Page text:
• Most states pay low reimbursement rates to child care providers serving families receiving child care assistance. Only two states set their payment rates at the federally recommended level (the 75th percentile of current market rates, which is the rate designed to give families access to 75 percent of the providers in their community) in 2017. In a number of states, payment rates were significantly below the 75th percentile of market rates. In 31 states, payment rates for center care for a four-year-old were at least 20 percent below the 75th percentile of market rates for this type of care. In 23 states, payment rates for center care for a one-year-old were at least 20 percent below the 75th percentile of market rates for this type of care. Inadequate payment rates deprive providers of the resources needed to offer high-quality care and may discourage high-quality providers from enrolling families who receive child care assistance.
  • Even payment rates for higher-quality care are insufficient. Forty-one states had higher payment rates for higher-quality care (tiered rates) in 2017. However, in over two-thirds of these states, even the higher rates were below the federally recommended level in 2017. Without a significant rate differential for higher-quality care, providers are not able to cover the additional costs involved in raising quality—including expenses for additional staff in order to reduce child-staff ratios, increased salaries for staff with advanced education in early childhood development, staff training, facilities upgrades, and/or new equipment and materials.
  • Parents searching for work are often unable to qualify for child care assistance. Forty-nine states allowed families receiving child care assistance to continue receiving it for at least some amount of time while a parent searched for a job in 2017. Yet only 11 states allowed families to qualify for and begin receiving child care assistance while a parent searched for a job in 2017. Parents unable to receive child care assistance while searching for a job must scramble to find child care once they get a job, and may not be able to keep their child in the same stable child care arrangement during the job search.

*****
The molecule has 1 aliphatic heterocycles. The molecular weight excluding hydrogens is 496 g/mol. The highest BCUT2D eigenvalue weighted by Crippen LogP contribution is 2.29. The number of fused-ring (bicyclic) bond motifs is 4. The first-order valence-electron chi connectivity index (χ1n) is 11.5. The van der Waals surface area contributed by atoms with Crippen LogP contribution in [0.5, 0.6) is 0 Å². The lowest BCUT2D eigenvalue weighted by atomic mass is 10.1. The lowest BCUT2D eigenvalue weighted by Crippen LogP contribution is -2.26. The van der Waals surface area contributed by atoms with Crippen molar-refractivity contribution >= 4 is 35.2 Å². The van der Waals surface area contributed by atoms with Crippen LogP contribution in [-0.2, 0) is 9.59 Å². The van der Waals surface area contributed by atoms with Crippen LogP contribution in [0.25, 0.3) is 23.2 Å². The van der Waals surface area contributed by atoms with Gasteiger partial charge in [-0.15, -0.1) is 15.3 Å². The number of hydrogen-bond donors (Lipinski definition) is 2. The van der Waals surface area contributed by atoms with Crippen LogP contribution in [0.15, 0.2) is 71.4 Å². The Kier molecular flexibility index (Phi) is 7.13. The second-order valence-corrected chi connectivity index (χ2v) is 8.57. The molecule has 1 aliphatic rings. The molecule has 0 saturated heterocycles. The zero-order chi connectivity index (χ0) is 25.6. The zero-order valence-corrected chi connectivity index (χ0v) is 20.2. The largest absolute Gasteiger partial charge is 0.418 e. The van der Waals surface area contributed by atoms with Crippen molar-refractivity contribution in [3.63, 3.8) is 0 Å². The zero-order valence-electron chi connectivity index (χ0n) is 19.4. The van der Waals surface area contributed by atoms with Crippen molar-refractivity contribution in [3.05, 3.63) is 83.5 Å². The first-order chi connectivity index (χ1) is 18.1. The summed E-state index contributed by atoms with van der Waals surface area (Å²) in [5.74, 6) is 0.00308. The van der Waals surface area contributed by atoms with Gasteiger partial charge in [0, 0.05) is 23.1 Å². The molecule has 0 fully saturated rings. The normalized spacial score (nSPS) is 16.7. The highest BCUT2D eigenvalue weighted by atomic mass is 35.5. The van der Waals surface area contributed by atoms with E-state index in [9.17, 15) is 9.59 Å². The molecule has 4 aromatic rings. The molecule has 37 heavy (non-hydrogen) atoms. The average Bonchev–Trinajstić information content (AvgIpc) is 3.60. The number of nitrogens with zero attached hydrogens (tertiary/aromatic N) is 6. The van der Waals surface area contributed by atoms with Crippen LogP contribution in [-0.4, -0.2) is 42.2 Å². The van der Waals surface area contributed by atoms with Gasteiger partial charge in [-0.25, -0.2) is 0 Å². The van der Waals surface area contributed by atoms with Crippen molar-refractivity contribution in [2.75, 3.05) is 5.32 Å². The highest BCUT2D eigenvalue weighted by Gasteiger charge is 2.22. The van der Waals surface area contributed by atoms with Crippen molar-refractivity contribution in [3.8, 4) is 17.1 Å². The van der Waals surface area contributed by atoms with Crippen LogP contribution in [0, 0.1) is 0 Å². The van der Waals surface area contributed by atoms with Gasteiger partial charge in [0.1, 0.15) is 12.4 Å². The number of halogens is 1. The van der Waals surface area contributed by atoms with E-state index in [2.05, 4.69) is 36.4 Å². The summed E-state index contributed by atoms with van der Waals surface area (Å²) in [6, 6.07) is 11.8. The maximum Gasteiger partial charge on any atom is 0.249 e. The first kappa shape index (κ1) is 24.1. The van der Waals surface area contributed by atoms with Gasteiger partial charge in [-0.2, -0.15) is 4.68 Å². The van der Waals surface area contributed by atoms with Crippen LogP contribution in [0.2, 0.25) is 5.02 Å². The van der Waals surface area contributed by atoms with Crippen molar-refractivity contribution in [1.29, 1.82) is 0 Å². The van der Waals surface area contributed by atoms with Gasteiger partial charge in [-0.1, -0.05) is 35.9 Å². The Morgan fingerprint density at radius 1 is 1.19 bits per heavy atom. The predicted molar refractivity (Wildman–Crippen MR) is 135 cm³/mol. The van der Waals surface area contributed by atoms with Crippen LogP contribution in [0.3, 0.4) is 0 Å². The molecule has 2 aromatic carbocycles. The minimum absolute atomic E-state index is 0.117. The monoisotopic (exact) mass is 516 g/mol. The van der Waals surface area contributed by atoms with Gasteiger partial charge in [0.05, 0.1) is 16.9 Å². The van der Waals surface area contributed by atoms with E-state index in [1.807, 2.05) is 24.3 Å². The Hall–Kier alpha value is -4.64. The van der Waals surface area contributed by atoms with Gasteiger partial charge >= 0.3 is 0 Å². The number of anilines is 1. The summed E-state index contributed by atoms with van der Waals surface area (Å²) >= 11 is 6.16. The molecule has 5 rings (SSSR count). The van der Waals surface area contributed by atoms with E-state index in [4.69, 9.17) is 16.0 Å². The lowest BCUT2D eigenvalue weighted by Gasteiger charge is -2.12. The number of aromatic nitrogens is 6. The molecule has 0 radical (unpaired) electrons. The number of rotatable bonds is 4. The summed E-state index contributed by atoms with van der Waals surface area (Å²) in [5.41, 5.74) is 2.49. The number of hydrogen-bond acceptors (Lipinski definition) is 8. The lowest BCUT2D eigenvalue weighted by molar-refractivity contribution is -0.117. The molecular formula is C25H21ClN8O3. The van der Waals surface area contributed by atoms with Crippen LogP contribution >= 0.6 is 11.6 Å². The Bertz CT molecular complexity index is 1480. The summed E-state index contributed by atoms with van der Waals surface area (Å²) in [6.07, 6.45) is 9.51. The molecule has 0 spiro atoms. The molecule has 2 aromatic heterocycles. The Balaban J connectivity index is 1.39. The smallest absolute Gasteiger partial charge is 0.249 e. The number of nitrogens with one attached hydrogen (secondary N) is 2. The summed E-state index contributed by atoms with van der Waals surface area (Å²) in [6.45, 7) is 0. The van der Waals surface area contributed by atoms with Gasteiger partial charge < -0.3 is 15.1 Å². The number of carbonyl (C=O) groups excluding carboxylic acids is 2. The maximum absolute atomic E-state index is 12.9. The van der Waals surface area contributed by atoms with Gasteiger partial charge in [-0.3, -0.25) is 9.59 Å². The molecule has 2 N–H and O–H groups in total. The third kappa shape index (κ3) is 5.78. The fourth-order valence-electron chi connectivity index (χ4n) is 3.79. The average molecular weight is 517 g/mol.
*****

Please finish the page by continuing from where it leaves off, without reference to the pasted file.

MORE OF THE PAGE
• Without significant additional federal and state investments in child care, these gaps in child care assistance policies could grow in coming years. The Child Care and Development Block Grant Act of 2014, which reauthorized the major federal child care assistance program, makes important changes to the CCDBG program intended to improve the health and safety of child care, enhance the quality of care, and make it easier for families to obtain and retain child care assistance. Yet the law was not accompanied by substantial new resources to cover the additional costs entailed in meeting its new requirements. Unless additional funding is provided, states will struggle to implement the law while also improving important policy areas not directly addressed by the law and providing child care assistance to more—not fewer—children and families.

 

For more information, see the National Women’s Law Center report, Persistent Gaps: State Child Care Assistance Policies 2017.

 

It's time for change, and we must act now. Time's up.